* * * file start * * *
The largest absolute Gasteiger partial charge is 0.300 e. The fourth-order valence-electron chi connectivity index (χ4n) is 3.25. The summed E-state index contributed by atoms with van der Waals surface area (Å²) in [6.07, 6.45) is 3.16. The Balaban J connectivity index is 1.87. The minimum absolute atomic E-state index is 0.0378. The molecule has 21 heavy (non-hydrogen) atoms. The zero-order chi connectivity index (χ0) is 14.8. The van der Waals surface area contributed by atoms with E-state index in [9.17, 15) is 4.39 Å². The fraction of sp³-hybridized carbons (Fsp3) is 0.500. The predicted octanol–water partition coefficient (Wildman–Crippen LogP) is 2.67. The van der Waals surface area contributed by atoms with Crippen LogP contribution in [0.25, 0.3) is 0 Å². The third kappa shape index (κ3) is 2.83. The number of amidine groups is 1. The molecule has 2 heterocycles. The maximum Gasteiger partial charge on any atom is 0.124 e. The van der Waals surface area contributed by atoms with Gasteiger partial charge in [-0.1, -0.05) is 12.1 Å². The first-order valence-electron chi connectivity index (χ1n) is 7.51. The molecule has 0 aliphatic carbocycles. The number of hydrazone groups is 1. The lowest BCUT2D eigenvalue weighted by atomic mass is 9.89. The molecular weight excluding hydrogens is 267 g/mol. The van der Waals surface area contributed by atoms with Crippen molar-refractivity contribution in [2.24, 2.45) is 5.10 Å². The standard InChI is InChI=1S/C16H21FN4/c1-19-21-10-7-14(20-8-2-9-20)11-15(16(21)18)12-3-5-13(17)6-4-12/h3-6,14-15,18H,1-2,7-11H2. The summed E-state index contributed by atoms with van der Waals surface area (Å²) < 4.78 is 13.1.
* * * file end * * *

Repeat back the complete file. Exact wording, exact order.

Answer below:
The largest absolute Gasteiger partial charge is 0.300 e. The fourth-order valence-electron chi connectivity index (χ4n) is 3.25. The summed E-state index contributed by atoms with van der Waals surface area (Å²) in [6.07, 6.45) is 3.16. The Balaban J connectivity index is 1.87. The minimum absolute atomic E-state index is 0.0378. The molecule has 21 heavy (non-hydrogen) atoms. The zero-order chi connectivity index (χ0) is 14.8. The van der Waals surface area contributed by atoms with E-state index in [9.17, 15) is 4.39 Å². The fraction of sp³-hybridized carbons (Fsp3) is 0.500. The predicted octanol–water partition coefficient (Wildman–Crippen LogP) is 2.67. The van der Waals surface area contributed by atoms with Crippen LogP contribution in [0.25, 0.3) is 0 Å². The third kappa shape index (κ3) is 2.83. The number of amidine groups is 1. The molecule has 2 heterocycles. The maximum Gasteiger partial charge on any atom is 0.124 e. The van der Waals surface area contributed by atoms with Gasteiger partial charge in [-0.1, -0.05) is 12.1 Å². The first-order valence-electron chi connectivity index (χ1n) is 7.51. The molecule has 0 aliphatic carbocycles. The number of hydrazone groups is 1. The lowest BCUT2D eigenvalue weighted by atomic mass is 9.89. The molecular weight excluding hydrogens is 267 g/mol. The van der Waals surface area contributed by atoms with Crippen molar-refractivity contribution in [2.24, 2.45) is 5.10 Å². The standard InChI is InChI=1S/C16H21FN4/c1-19-21-10-7-14(20-8-2-9-20)11-15(16(21)18)12-3-5-13(17)6-4-12/h3-6,14-15,18H,1-2,7-11H2. The summed E-state index contributed by atoms with van der Waals surface area (Å²) < 4.78 is 13.1.